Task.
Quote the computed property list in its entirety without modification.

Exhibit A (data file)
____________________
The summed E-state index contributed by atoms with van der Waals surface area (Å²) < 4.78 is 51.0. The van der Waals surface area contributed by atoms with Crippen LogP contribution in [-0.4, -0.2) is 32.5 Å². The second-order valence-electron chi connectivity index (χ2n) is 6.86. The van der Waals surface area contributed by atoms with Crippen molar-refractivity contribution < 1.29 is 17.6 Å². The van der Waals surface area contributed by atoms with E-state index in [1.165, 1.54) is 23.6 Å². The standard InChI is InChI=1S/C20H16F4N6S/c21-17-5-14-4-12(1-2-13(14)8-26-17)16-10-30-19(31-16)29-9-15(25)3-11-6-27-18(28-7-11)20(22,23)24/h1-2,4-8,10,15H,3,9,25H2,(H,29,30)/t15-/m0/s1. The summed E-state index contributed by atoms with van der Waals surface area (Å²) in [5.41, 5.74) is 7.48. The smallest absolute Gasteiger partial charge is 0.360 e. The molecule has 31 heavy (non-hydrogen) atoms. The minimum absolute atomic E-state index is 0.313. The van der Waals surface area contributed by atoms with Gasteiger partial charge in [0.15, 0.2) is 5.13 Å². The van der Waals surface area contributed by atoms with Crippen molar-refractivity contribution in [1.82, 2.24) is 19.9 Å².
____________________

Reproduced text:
The summed E-state index contributed by atoms with van der Waals surface area (Å²) < 4.78 is 51.0. The van der Waals surface area contributed by atoms with Crippen LogP contribution in [-0.4, -0.2) is 32.5 Å². The second-order valence-electron chi connectivity index (χ2n) is 6.86. The van der Waals surface area contributed by atoms with Crippen molar-refractivity contribution < 1.29 is 17.6 Å². The van der Waals surface area contributed by atoms with E-state index in [1.165, 1.54) is 23.6 Å². The standard InChI is InChI=1S/C20H16F4N6S/c21-17-5-14-4-12(1-2-13(14)8-26-17)16-10-30-19(31-16)29-9-15(25)3-11-6-27-18(28-7-11)20(22,23)24/h1-2,4-8,10,15H,3,9,25H2,(H,29,30)/t15-/m0/s1. The summed E-state index contributed by atoms with van der Waals surface area (Å²) in [5.41, 5.74) is 7.48. The smallest absolute Gasteiger partial charge is 0.360 e. The molecule has 31 heavy (non-hydrogen) atoms. The minimum absolute atomic E-state index is 0.313. The van der Waals surface area contributed by atoms with Gasteiger partial charge in [0.15, 0.2) is 5.13 Å². The van der Waals surface area contributed by atoms with Crippen molar-refractivity contribution in [1.82, 2.24) is 19.9 Å².